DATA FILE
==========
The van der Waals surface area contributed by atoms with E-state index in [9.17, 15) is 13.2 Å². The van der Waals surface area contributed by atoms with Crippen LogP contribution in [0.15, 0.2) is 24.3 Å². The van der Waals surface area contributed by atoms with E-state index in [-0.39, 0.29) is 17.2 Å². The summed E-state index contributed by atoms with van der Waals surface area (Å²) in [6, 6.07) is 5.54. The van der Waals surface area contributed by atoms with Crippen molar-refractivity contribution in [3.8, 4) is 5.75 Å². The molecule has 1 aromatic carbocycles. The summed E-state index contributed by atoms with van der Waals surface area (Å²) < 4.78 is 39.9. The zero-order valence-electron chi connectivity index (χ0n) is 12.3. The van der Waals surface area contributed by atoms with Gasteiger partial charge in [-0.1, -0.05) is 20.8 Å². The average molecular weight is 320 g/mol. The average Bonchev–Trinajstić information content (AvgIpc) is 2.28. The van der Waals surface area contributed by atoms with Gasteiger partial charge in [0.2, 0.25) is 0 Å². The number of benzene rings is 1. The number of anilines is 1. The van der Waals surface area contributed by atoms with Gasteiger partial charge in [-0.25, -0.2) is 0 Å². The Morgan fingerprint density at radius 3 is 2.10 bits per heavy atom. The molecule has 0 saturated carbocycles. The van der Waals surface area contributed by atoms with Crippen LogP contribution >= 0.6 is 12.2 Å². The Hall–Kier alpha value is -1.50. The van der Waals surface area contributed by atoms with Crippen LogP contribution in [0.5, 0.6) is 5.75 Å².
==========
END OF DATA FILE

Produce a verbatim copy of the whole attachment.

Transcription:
The van der Waals surface area contributed by atoms with E-state index in [9.17, 15) is 13.2 Å². The van der Waals surface area contributed by atoms with Crippen LogP contribution in [0.15, 0.2) is 24.3 Å². The van der Waals surface area contributed by atoms with E-state index in [-0.39, 0.29) is 17.2 Å². The summed E-state index contributed by atoms with van der Waals surface area (Å²) in [6, 6.07) is 5.54. The van der Waals surface area contributed by atoms with Crippen molar-refractivity contribution in [3.8, 4) is 5.75 Å². The molecule has 1 aromatic carbocycles. The summed E-state index contributed by atoms with van der Waals surface area (Å²) < 4.78 is 39.9. The zero-order valence-electron chi connectivity index (χ0n) is 12.3. The van der Waals surface area contributed by atoms with Gasteiger partial charge in [-0.1, -0.05) is 20.8 Å². The average molecular weight is 320 g/mol. The average Bonchev–Trinajstić information content (AvgIpc) is 2.28. The van der Waals surface area contributed by atoms with Gasteiger partial charge in [0.2, 0.25) is 0 Å². The number of benzene rings is 1. The number of anilines is 1. The van der Waals surface area contributed by atoms with Gasteiger partial charge in [-0.25, -0.2) is 0 Å². The Morgan fingerprint density at radius 3 is 2.10 bits per heavy atom. The molecule has 0 saturated carbocycles. The van der Waals surface area contributed by atoms with Crippen LogP contribution >= 0.6 is 12.2 Å². The Hall–Kier alpha value is -1.50. The van der Waals surface area contributed by atoms with Crippen LogP contribution in [0.5, 0.6) is 5.75 Å².